Learning Center

Find the answers to all your flooring questions.

Linoleum vs. Vinyl Flooring: Which One Should You Choose?

Durable flooring is important for many home and business owners looking to make an upgrade that will last. Whether you’re starting a new building project or renovating an existing space, there’s a good chance you’ve considered linoleum and vinyl flooring.

Ready to upgrade your floor to a beautiful new look at a low cost? Try Vesdura Vinyl Planks – Sterling Collection SKU: 15270181

Both are resilient materials that can take a beating and still look spectacular. That’s why these materials have been used in high-traffic commercial spaces and busy residential rooms like kitchens and powder rooms for many years.

Once you get down to the nitty-gritty though, it can be a little difficult to figure out whether linoleum or vinyl is a better pick for you. The truth is that most people don’t even really know how these two popular materials differ.

Luckily for you, we’re here to help you get a grasp on linoleum and vinyl flooring once and for all. Use this guide to learn the differences between linoleum and vinyl flooring, and why you should consider one over the other for your home or place of business.

Linoleum vs. Vinyl Flooring: Major Differences

Ask the average person what the difference between linoleum and vinyl flooring is and you’ll probably be greeted with a blank stare. The fact is that the average buyer probably can’t even tell linoleum from vinyl in pictures. There are some major differences between these two flooring products, however.

Linoleum is actually the older of the two materials, with the first patent appearing more than 140 years ago. Made from linseed products, the core materials used in linoleum are naturally occurring, though some manufacturing processes today add an assortment of other ingredients to the mix.

Vinyl flooring grew in popularity around the 1920s and 1930s. Unlike linoleum, vinyl is completely synthetic, made up of polyvinyl chloride, or PVC. Most products utilize a fiberglass or felt backing, though other styles do exist today.


Vinyl and linoleum may appear to be somewhat similar materials to the untrained eye, but they start to diverge when it comes to appearance. Here’s how these two materials compare in the aesthetics department:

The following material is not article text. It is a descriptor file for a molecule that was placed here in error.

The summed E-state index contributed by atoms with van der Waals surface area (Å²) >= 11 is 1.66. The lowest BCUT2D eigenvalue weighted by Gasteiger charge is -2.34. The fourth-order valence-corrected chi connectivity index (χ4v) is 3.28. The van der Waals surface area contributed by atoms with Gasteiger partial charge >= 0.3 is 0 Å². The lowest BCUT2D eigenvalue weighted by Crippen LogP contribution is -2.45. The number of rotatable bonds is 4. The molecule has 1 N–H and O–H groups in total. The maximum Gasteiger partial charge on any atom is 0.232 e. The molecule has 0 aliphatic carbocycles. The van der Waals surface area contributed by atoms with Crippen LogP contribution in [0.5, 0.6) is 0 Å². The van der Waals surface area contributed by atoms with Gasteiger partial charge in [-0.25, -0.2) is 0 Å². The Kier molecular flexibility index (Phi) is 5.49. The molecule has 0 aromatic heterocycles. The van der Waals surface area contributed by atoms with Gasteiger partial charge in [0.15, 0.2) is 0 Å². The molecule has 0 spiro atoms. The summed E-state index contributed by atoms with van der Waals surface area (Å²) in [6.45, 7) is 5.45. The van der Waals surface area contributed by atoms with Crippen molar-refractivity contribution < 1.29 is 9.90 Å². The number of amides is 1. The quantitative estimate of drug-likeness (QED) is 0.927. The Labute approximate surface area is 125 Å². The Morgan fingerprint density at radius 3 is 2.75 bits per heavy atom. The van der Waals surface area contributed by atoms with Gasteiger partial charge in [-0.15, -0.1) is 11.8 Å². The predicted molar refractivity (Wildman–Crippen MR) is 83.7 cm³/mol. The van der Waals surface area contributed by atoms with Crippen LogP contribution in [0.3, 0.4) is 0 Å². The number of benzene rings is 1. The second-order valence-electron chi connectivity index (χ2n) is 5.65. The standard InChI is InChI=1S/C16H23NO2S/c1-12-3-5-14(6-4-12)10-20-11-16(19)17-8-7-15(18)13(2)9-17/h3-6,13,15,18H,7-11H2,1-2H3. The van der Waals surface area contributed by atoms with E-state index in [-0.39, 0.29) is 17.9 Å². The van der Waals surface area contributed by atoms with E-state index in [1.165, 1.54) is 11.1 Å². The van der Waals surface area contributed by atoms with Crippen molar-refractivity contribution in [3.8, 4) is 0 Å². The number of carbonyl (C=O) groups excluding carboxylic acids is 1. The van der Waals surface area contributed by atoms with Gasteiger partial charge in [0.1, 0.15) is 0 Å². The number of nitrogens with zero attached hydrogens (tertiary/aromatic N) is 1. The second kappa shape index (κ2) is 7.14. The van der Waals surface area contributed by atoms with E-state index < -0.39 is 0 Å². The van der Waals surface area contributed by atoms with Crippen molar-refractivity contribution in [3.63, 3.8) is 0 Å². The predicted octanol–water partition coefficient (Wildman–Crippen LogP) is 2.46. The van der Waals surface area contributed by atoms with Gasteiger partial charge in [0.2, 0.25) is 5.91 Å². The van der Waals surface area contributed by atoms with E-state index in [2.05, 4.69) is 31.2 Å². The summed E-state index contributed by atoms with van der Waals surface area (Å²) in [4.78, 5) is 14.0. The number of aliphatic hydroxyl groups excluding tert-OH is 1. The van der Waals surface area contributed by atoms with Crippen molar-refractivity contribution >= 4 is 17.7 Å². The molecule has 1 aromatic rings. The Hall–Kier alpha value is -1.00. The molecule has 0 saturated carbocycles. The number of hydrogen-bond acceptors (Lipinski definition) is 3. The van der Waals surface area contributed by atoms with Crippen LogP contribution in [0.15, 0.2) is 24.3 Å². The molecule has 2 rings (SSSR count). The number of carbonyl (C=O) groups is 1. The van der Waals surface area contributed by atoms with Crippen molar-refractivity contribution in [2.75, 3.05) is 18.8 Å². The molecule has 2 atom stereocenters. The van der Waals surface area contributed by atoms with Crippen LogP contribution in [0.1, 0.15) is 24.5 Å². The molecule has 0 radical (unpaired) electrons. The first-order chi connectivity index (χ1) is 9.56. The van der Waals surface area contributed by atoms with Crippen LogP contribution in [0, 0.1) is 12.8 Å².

Vinyl Flooring

Vinyl flooring is made up of a color layer that’s kept protected by a clear wear layer on the very top of each plank or tile. That wear layer is actually what you walk on. That means that vinyl flooring is extremely versatile since almost any pattern, color or style is possible with vinyl.

Vinyl flooring can even be made to look like other materials including natural stone and wood. Mixing and matching different styles of vinyl is easy, allowing you to create your own unique pattern or craft a decorative border around your room, for example.

Wire-brushed texturing and micro beveled edges create a premium finish. Vesdura Vinyl Planks – 5.5mm SPC Click Lock – Vigorous Collection SKU: 15235047

 Linoleum Flooring

Linoleum flooring is a solid-colored flooring material that generally has much less pattern than vinyl flooring. That means that there are few options when it comes to your room design if you choose linoleum.

One benefit of linoleum when it comes to appearance however is that you aren’t likely to experience color change or fading as the linoleum wears down over time. That’s because every layer of the linoleum is the same color.

For most installations however, this amount of wear is many years down the road. Other damage may occur that facilitates replacement before this point as well.

Best Overall Appearance: Vinyl Flooring

When it comes to overall appearance, vinyl flooring is the clear winner because it can be made to look like just about anything under the sun. If you want the look of natural hardwood without the cost, you can get it using vinyl flooring.

You can also get unique patterns and a range of bright and dark colors that may not appear in natural flooring. That makes vinyl a versatile powerhouse when design is a top priority for your space.